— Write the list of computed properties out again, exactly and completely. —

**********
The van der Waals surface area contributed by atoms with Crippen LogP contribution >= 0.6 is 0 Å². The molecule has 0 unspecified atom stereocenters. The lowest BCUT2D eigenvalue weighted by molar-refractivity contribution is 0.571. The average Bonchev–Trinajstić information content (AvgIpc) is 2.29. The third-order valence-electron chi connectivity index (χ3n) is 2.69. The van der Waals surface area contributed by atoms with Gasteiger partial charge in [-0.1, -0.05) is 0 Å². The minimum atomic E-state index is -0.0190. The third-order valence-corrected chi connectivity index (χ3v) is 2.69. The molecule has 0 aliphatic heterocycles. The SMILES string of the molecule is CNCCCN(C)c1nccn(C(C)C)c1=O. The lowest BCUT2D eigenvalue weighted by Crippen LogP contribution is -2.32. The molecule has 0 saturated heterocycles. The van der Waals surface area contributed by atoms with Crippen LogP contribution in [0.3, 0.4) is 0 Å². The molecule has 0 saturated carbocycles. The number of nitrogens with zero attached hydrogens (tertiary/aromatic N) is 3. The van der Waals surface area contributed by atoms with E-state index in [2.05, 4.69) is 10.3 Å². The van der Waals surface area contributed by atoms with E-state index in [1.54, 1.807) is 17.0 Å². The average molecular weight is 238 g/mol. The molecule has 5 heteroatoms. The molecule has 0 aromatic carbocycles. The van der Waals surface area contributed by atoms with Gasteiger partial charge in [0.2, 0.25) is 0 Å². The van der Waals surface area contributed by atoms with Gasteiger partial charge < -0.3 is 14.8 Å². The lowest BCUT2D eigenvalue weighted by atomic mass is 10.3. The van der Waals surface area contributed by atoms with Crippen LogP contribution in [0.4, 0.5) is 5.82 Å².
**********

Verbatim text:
The van der Waals surface area contributed by atoms with Crippen LogP contribution >= 0.6 is 0 Å². The molecule has 0 unspecified atom stereocenters. The lowest BCUT2D eigenvalue weighted by molar-refractivity contribution is 0.571. The average Bonchev–Trinajstić information content (AvgIpc) is 2.29. The third-order valence-electron chi connectivity index (χ3n) is 2.69. The van der Waals surface area contributed by atoms with Gasteiger partial charge in [-0.1, -0.05) is 0 Å². The minimum atomic E-state index is -0.0190. The third-order valence-corrected chi connectivity index (χ3v) is 2.69. The molecule has 0 aliphatic heterocycles. The SMILES string of the molecule is CNCCCN(C)c1nccn(C(C)C)c1=O. The lowest BCUT2D eigenvalue weighted by Crippen LogP contribution is -2.32. The molecule has 0 saturated heterocycles. The van der Waals surface area contributed by atoms with Crippen LogP contribution in [0.3, 0.4) is 0 Å². The molecule has 0 saturated carbocycles. The number of nitrogens with zero attached hydrogens (tertiary/aromatic N) is 3. The van der Waals surface area contributed by atoms with E-state index in [2.05, 4.69) is 10.3 Å². The van der Waals surface area contributed by atoms with E-state index in [1.54, 1.807) is 17.0 Å². The average molecular weight is 238 g/mol. The molecule has 5 heteroatoms. The molecule has 0 aromatic carbocycles. The van der Waals surface area contributed by atoms with Gasteiger partial charge in [0.2, 0.25) is 0 Å². The van der Waals surface area contributed by atoms with Gasteiger partial charge < -0.3 is 14.8 Å². The lowest BCUT2D eigenvalue weighted by atomic mass is 10.3. The van der Waals surface area contributed by atoms with Crippen LogP contribution in [0.4, 0.5) is 5.82 Å².